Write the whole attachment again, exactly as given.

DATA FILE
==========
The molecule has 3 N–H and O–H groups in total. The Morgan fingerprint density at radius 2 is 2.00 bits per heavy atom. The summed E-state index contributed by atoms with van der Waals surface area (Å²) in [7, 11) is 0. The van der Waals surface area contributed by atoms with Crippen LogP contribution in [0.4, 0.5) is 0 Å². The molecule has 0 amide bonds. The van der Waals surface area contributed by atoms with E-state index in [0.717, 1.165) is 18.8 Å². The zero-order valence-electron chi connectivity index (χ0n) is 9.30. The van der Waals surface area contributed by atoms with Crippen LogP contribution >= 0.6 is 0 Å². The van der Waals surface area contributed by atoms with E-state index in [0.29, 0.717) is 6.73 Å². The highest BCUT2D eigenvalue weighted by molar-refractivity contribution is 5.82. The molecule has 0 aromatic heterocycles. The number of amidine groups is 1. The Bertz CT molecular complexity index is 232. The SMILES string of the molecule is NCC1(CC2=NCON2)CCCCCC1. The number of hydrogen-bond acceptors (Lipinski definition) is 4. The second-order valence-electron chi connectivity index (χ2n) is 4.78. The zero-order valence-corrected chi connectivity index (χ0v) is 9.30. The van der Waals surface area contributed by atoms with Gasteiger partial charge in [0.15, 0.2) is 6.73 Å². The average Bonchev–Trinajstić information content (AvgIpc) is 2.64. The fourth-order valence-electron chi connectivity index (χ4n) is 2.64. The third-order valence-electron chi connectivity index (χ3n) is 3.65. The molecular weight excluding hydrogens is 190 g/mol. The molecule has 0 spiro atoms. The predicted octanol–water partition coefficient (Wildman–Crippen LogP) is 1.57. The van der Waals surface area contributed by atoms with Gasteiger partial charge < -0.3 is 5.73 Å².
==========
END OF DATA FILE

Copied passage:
The molecule has 3 N–H and O–H groups in total. The Morgan fingerprint density at radius 2 is 2.00 bits per heavy atom. The summed E-state index contributed by atoms with van der Waals surface area (Å²) in [7, 11) is 0. The van der Waals surface area contributed by atoms with Crippen LogP contribution in [0.4, 0.5) is 0 Å². The molecule has 0 amide bonds. The van der Waals surface area contributed by atoms with E-state index in [0.717, 1.165) is 18.8 Å². The zero-order valence-electron chi connectivity index (χ0n) is 9.30. The van der Waals surface area contributed by atoms with Crippen LogP contribution >= 0.6 is 0 Å². The van der Waals surface area contributed by atoms with E-state index in [0.29, 0.717) is 6.73 Å². The highest BCUT2D eigenvalue weighted by molar-refractivity contribution is 5.82. The molecule has 0 aromatic heterocycles. The number of amidine groups is 1. The Bertz CT molecular complexity index is 232. The SMILES string of the molecule is NCC1(CC2=NCON2)CCCCCC1. The number of hydrogen-bond acceptors (Lipinski definition) is 4. The second-order valence-electron chi connectivity index (χ2n) is 4.78. The zero-order valence-corrected chi connectivity index (χ0v) is 9.30. The van der Waals surface area contributed by atoms with Gasteiger partial charge in [0.15, 0.2) is 6.73 Å². The average Bonchev–Trinajstić information content (AvgIpc) is 2.64. The fourth-order valence-electron chi connectivity index (χ4n) is 2.64. The third-order valence-electron chi connectivity index (χ3n) is 3.65. The molecular weight excluding hydrogens is 190 g/mol. The molecule has 0 spiro atoms. The predicted octanol–water partition coefficient (Wildman–Crippen LogP) is 1.57. The van der Waals surface area contributed by atoms with Gasteiger partial charge < -0.3 is 5.73 Å².